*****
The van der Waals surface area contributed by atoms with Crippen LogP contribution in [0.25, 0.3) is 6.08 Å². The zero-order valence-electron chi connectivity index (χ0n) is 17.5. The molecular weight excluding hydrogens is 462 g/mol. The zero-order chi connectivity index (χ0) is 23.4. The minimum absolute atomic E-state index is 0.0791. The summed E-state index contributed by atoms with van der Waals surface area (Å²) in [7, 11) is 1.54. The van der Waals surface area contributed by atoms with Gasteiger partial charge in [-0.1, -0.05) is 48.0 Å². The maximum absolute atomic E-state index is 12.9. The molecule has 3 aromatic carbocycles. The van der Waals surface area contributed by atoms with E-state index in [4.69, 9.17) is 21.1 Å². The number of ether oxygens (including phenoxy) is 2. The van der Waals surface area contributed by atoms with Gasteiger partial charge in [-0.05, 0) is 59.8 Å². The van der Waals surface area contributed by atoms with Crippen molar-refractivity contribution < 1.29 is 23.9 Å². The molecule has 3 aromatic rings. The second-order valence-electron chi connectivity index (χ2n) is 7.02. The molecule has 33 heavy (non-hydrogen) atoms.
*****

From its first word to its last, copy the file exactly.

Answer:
The van der Waals surface area contributed by atoms with Crippen LogP contribution in [0.25, 0.3) is 6.08 Å². The zero-order valence-electron chi connectivity index (χ0n) is 17.5. The molecular weight excluding hydrogens is 462 g/mol. The zero-order chi connectivity index (χ0) is 23.4. The minimum absolute atomic E-state index is 0.0791. The summed E-state index contributed by atoms with van der Waals surface area (Å²) in [7, 11) is 1.54. The van der Waals surface area contributed by atoms with Gasteiger partial charge in [-0.1, -0.05) is 48.0 Å². The maximum absolute atomic E-state index is 12.9. The molecule has 3 aromatic carbocycles. The van der Waals surface area contributed by atoms with E-state index in [4.69, 9.17) is 21.1 Å². The number of ether oxygens (including phenoxy) is 2. The van der Waals surface area contributed by atoms with Gasteiger partial charge in [-0.05, 0) is 59.8 Å². The van der Waals surface area contributed by atoms with Crippen molar-refractivity contribution < 1.29 is 23.9 Å². The molecule has 3 aromatic rings. The second-order valence-electron chi connectivity index (χ2n) is 7.02. The molecule has 33 heavy (non-hydrogen) atoms.